Tim is the owner and editor in chief of Pirates Prospects. He started the site in January 2009, and turned it into his full time job during the 2011 season. Prior to starting Pirates Prospects, Tim worked with, providing MLB, NHL, and NFL coverage to various national media outlets, including ESPN Insider, USA Today, Yahoo Sports, and the Wall Street Journal. He also writes the annual Prospect Guide, which is sold through the site. Tim lives in Bradenton, where he provides live coverage all year of Spring Training, mini camp, instructs, the Bradenton Marauders, and the GCL Pirates.

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  • Lee Young

    Personally, if Hanson ends up as a 2ndbaseman, it doesn’t diminish his ‘prospectness’ in my eyes. To have his pop at 2b (which is what I thought we’d get from Walker) is pretty darn good imho.

    Real hard to judge Bell at this point….that knee injury set him back a year. He is extremely raw since he only played about a month. I’d put Hanson ahead of him.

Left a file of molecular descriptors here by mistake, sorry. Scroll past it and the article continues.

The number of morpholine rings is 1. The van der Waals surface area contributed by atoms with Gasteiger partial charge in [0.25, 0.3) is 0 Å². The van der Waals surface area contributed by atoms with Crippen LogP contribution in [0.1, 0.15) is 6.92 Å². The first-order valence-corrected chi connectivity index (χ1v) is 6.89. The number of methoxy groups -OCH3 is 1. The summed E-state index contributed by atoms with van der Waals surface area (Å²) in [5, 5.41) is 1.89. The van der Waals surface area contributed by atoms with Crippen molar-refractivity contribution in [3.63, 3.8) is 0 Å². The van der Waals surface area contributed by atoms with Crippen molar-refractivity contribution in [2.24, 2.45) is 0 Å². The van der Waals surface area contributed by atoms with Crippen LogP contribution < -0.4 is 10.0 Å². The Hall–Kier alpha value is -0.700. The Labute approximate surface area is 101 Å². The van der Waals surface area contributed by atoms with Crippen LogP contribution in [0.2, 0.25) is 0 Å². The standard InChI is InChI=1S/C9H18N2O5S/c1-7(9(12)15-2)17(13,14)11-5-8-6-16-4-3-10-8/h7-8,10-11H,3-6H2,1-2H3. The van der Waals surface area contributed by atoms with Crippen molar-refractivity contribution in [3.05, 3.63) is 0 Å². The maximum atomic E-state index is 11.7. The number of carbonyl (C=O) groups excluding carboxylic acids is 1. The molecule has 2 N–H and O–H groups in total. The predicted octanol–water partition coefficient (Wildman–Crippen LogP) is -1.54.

However, I STILL wanna see what happens to Hanson at AA before I get all ‘slobberknockey’ over him. Just look at Grossman….


    • szielinski

      Grossman has a hand injury.

      • Lee Young

        sooooo……….is that the reason for his poor season so far? I’ve read about it being speculated that is the reason, but nothing concrete. Do you have some insider info?


        • szielinski

          Well, hitters do use their hands to hit. Hamate injuries do undermine a hitter’s ability to drive the ball. So……

          • Lee Young

            sooooooooooo……..again, I know what a hamate can do to a hitter, but is that the REAL reason for Grossman’s bad year so far? Or is all this just speculation on your part?

            • szielinski

              Every explanation is speculative in nature. This does not apply to God, however. God truly sees what is; humans speculate about what is.

              Grossman’s hamate injury generates explanatory force with respect to his hitting problems this season. That’s my claim.